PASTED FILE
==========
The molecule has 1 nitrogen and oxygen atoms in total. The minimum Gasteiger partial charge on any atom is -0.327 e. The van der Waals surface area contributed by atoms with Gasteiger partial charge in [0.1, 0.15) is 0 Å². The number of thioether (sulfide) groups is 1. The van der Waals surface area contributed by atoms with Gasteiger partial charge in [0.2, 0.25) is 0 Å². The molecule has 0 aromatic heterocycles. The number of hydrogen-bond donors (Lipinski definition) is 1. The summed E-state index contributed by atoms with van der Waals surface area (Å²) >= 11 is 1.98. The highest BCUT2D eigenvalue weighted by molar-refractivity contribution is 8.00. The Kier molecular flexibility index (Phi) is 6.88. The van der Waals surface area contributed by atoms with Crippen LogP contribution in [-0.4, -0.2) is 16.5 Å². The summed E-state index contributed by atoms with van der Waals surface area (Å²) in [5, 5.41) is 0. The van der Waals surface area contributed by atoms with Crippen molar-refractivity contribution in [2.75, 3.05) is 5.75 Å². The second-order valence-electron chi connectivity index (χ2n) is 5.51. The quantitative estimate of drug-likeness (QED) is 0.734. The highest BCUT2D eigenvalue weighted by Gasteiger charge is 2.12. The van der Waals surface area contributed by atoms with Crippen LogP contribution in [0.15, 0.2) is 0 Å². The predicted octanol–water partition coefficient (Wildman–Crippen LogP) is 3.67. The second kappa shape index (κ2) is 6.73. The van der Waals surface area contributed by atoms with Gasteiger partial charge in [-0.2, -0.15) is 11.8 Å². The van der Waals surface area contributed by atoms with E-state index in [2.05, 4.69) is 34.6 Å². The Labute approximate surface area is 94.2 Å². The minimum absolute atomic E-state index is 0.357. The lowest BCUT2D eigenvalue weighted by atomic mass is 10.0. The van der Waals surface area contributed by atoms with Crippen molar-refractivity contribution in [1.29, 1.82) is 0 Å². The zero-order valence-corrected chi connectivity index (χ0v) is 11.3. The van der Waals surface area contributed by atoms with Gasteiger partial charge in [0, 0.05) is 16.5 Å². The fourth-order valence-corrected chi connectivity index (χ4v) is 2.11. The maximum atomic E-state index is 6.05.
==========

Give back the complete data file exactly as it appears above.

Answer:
The molecule has 1 nitrogen and oxygen atoms in total. The minimum Gasteiger partial charge on any atom is -0.327 e. The van der Waals surface area contributed by atoms with Gasteiger partial charge in [0.1, 0.15) is 0 Å². The number of thioether (sulfide) groups is 1. The van der Waals surface area contributed by atoms with Gasteiger partial charge in [0.2, 0.25) is 0 Å². The molecule has 0 aromatic heterocycles. The number of hydrogen-bond donors (Lipinski definition) is 1. The summed E-state index contributed by atoms with van der Waals surface area (Å²) >= 11 is 1.98. The highest BCUT2D eigenvalue weighted by molar-refractivity contribution is 8.00. The Kier molecular flexibility index (Phi) is 6.88. The van der Waals surface area contributed by atoms with Crippen LogP contribution in [-0.4, -0.2) is 16.5 Å². The summed E-state index contributed by atoms with van der Waals surface area (Å²) in [5, 5.41) is 0. The van der Waals surface area contributed by atoms with Crippen molar-refractivity contribution in [2.75, 3.05) is 5.75 Å². The second-order valence-electron chi connectivity index (χ2n) is 5.51. The quantitative estimate of drug-likeness (QED) is 0.734. The highest BCUT2D eigenvalue weighted by Gasteiger charge is 2.12. The van der Waals surface area contributed by atoms with Crippen LogP contribution in [0.15, 0.2) is 0 Å². The predicted octanol–water partition coefficient (Wildman–Crippen LogP) is 3.67. The second kappa shape index (κ2) is 6.73. The van der Waals surface area contributed by atoms with Gasteiger partial charge in [-0.2, -0.15) is 11.8 Å². The van der Waals surface area contributed by atoms with E-state index in [2.05, 4.69) is 34.6 Å². The Labute approximate surface area is 94.2 Å². The minimum absolute atomic E-state index is 0.357. The lowest BCUT2D eigenvalue weighted by atomic mass is 10.0. The van der Waals surface area contributed by atoms with Crippen molar-refractivity contribution in [1.29, 1.82) is 0 Å². The zero-order valence-corrected chi connectivity index (χ0v) is 11.3. The van der Waals surface area contributed by atoms with Gasteiger partial charge in [0, 0.05) is 16.5 Å². The fourth-order valence-corrected chi connectivity index (χ4v) is 2.11. The maximum atomic E-state index is 6.05.